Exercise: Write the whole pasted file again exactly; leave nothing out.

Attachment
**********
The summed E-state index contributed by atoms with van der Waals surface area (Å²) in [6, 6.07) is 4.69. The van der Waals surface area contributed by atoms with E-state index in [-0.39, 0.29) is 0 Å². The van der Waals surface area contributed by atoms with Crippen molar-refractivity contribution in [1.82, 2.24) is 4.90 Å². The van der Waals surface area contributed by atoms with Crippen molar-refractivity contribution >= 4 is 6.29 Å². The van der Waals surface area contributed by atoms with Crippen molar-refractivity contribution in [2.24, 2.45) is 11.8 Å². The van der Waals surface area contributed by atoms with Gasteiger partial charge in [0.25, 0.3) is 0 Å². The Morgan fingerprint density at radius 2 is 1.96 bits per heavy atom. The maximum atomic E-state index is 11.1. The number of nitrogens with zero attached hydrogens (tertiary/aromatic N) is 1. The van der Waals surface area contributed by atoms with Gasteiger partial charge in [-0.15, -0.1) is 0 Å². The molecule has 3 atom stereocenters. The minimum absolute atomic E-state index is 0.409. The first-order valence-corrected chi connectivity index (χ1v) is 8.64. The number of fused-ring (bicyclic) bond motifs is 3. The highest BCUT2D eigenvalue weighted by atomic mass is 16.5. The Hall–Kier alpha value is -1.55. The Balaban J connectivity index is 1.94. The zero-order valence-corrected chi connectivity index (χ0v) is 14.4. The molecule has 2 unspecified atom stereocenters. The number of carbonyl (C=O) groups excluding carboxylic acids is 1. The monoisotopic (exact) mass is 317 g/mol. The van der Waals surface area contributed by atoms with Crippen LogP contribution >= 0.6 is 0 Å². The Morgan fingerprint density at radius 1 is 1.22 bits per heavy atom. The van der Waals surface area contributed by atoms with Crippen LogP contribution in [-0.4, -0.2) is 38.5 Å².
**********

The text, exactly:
The summed E-state index contributed by atoms with van der Waals surface area (Å²) in [6, 6.07) is 4.69. The van der Waals surface area contributed by atoms with E-state index in [-0.39, 0.29) is 0 Å². The van der Waals surface area contributed by atoms with Crippen molar-refractivity contribution in [1.82, 2.24) is 4.90 Å². The van der Waals surface area contributed by atoms with Crippen molar-refractivity contribution >= 4 is 6.29 Å². The van der Waals surface area contributed by atoms with Crippen molar-refractivity contribution in [2.24, 2.45) is 11.8 Å². The van der Waals surface area contributed by atoms with Gasteiger partial charge in [0.25, 0.3) is 0 Å². The Morgan fingerprint density at radius 2 is 1.96 bits per heavy atom. The maximum atomic E-state index is 11.1. The number of nitrogens with zero attached hydrogens (tertiary/aromatic N) is 1. The van der Waals surface area contributed by atoms with Gasteiger partial charge in [-0.15, -0.1) is 0 Å². The molecule has 3 atom stereocenters. The minimum absolute atomic E-state index is 0.409. The first-order valence-corrected chi connectivity index (χ1v) is 8.64. The number of fused-ring (bicyclic) bond motifs is 3. The highest BCUT2D eigenvalue weighted by atomic mass is 16.5. The Hall–Kier alpha value is -1.55. The Balaban J connectivity index is 1.94. The zero-order valence-corrected chi connectivity index (χ0v) is 14.4. The molecule has 2 unspecified atom stereocenters. The number of carbonyl (C=O) groups excluding carboxylic acids is 1. The monoisotopic (exact) mass is 317 g/mol. The van der Waals surface area contributed by atoms with Crippen LogP contribution >= 0.6 is 0 Å². The Morgan fingerprint density at radius 1 is 1.22 bits per heavy atom. The van der Waals surface area contributed by atoms with Crippen LogP contribution in [-0.4, -0.2) is 38.5 Å².